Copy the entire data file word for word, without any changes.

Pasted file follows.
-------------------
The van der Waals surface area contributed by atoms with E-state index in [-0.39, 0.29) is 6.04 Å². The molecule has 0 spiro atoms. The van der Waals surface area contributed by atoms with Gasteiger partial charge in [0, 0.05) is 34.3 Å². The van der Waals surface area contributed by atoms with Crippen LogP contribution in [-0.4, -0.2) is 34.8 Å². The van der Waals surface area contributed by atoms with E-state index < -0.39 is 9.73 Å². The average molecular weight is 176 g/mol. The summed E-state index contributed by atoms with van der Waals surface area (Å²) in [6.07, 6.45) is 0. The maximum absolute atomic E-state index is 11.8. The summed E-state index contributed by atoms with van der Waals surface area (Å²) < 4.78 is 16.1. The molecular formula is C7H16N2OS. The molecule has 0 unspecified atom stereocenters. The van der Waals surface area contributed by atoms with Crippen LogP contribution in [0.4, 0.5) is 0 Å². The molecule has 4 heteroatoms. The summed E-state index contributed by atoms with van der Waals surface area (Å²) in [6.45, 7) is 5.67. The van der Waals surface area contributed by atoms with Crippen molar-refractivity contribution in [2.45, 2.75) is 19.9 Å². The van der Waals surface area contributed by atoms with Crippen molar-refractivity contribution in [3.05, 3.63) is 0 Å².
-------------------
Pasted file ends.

The van der Waals surface area contributed by atoms with E-state index in [-0.39, 0.29) is 6.04 Å². The molecule has 0 spiro atoms. The van der Waals surface area contributed by atoms with Gasteiger partial charge in [0, 0.05) is 34.3 Å². The van der Waals surface area contributed by atoms with Crippen LogP contribution in [-0.4, -0.2) is 34.8 Å². The van der Waals surface area contributed by atoms with E-state index < -0.39 is 9.73 Å². The average molecular weight is 176 g/mol. The summed E-state index contributed by atoms with van der Waals surface area (Å²) in [6.07, 6.45) is 0. The maximum absolute atomic E-state index is 11.8. The summed E-state index contributed by atoms with van der Waals surface area (Å²) < 4.78 is 16.1. The molecular formula is C7H16N2OS. The molecule has 0 unspecified atom stereocenters. The van der Waals surface area contributed by atoms with Crippen LogP contribution in [0.4, 0.5) is 0 Å². The molecule has 4 heteroatoms. The summed E-state index contributed by atoms with van der Waals surface area (Å²) in [6.45, 7) is 5.67. The van der Waals surface area contributed by atoms with Crippen molar-refractivity contribution in [2.45, 2.75) is 19.9 Å². The van der Waals surface area contributed by atoms with Crippen molar-refractivity contribution in [3.05, 3.63) is 0 Å².